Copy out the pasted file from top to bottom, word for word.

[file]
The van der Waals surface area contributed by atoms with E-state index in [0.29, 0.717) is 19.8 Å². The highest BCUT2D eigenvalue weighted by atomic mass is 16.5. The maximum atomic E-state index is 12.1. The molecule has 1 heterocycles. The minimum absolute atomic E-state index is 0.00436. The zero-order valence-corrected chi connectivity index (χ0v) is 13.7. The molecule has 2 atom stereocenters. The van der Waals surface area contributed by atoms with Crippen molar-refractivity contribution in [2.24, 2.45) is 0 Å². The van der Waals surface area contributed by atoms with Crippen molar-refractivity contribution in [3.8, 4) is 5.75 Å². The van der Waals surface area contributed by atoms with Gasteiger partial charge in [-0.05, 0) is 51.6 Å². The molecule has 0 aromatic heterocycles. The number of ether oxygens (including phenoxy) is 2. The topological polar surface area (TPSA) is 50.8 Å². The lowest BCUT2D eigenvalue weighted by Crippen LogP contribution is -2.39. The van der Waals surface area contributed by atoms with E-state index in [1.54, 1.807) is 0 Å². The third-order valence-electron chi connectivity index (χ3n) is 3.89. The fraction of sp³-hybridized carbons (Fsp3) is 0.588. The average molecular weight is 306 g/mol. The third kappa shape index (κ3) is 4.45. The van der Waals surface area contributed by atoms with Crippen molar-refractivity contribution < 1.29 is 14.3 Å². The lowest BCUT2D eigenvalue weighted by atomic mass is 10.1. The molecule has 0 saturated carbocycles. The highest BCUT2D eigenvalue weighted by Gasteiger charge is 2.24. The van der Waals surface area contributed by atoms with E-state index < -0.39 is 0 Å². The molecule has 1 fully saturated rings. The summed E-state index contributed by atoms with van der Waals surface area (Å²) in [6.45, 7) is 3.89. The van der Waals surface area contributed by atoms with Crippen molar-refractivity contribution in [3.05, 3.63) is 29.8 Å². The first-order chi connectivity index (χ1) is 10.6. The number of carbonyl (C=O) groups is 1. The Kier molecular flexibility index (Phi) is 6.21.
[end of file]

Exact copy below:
The van der Waals surface area contributed by atoms with E-state index in [0.29, 0.717) is 19.8 Å². The highest BCUT2D eigenvalue weighted by atomic mass is 16.5. The maximum atomic E-state index is 12.1. The molecule has 1 heterocycles. The minimum absolute atomic E-state index is 0.00436. The zero-order valence-corrected chi connectivity index (χ0v) is 13.7. The molecule has 2 atom stereocenters. The van der Waals surface area contributed by atoms with Crippen molar-refractivity contribution in [2.24, 2.45) is 0 Å². The van der Waals surface area contributed by atoms with Crippen molar-refractivity contribution in [3.8, 4) is 5.75 Å². The van der Waals surface area contributed by atoms with Gasteiger partial charge in [-0.05, 0) is 51.6 Å². The molecule has 0 aromatic heterocycles. The number of ether oxygens (including phenoxy) is 2. The topological polar surface area (TPSA) is 50.8 Å². The lowest BCUT2D eigenvalue weighted by Crippen LogP contribution is -2.39. The van der Waals surface area contributed by atoms with E-state index in [1.54, 1.807) is 0 Å². The third-order valence-electron chi connectivity index (χ3n) is 3.89. The fraction of sp³-hybridized carbons (Fsp3) is 0.588. The average molecular weight is 306 g/mol. The third kappa shape index (κ3) is 4.45. The van der Waals surface area contributed by atoms with Crippen molar-refractivity contribution < 1.29 is 14.3 Å². The lowest BCUT2D eigenvalue weighted by atomic mass is 10.1. The molecule has 0 saturated carbocycles. The highest BCUT2D eigenvalue weighted by Gasteiger charge is 2.24. The van der Waals surface area contributed by atoms with E-state index < -0.39 is 0 Å². The molecule has 1 fully saturated rings. The summed E-state index contributed by atoms with van der Waals surface area (Å²) in [6.45, 7) is 3.89. The van der Waals surface area contributed by atoms with Crippen molar-refractivity contribution in [3.05, 3.63) is 29.8 Å². The first-order chi connectivity index (χ1) is 10.6. The number of carbonyl (C=O) groups is 1. The Kier molecular flexibility index (Phi) is 6.21.